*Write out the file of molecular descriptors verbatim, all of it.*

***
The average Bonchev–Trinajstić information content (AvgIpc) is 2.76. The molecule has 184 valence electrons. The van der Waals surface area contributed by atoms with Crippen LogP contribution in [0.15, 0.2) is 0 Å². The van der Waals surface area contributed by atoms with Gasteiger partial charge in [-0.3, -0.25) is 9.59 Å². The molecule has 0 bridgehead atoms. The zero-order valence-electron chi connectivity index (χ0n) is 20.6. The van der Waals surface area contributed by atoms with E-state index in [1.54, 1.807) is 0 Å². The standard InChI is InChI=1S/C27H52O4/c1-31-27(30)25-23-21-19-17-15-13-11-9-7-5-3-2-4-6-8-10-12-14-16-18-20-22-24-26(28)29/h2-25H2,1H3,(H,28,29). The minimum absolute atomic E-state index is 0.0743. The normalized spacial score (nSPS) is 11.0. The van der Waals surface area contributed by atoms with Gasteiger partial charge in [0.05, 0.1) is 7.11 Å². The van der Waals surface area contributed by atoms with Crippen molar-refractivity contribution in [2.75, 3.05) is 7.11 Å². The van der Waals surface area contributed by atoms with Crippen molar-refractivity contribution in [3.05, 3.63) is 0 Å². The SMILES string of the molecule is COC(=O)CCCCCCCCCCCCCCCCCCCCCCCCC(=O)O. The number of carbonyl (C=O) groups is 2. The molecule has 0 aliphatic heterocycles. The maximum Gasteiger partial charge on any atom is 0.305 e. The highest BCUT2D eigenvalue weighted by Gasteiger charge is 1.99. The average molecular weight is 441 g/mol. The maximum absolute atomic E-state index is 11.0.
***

The average Bonchev–Trinajstić information content (AvgIpc) is 2.76. The molecule has 184 valence electrons. The van der Waals surface area contributed by atoms with Crippen LogP contribution in [0.15, 0.2) is 0 Å². The van der Waals surface area contributed by atoms with Gasteiger partial charge in [-0.3, -0.25) is 9.59 Å². The molecule has 0 bridgehead atoms. The zero-order valence-electron chi connectivity index (χ0n) is 20.6. The van der Waals surface area contributed by atoms with E-state index in [1.54, 1.807) is 0 Å². The standard InChI is InChI=1S/C27H52O4/c1-31-27(30)25-23-21-19-17-15-13-11-9-7-5-3-2-4-6-8-10-12-14-16-18-20-22-24-26(28)29/h2-25H2,1H3,(H,28,29). The minimum absolute atomic E-state index is 0.0743. The normalized spacial score (nSPS) is 11.0. The van der Waals surface area contributed by atoms with Gasteiger partial charge in [0.05, 0.1) is 7.11 Å². The van der Waals surface area contributed by atoms with Crippen molar-refractivity contribution in [2.75, 3.05) is 7.11 Å². The van der Waals surface area contributed by atoms with Crippen molar-refractivity contribution in [3.05, 3.63) is 0 Å². The SMILES string of the molecule is COC(=O)CCCCCCCCCCCCCCCCCCCCCCCCC(=O)O. The number of carbonyl (C=O) groups is 2. The molecule has 0 aliphatic heterocycles. The maximum Gasteiger partial charge on any atom is 0.305 e. The highest BCUT2D eigenvalue weighted by Gasteiger charge is 1.99. The average molecular weight is 441 g/mol. The maximum absolute atomic E-state index is 11.0.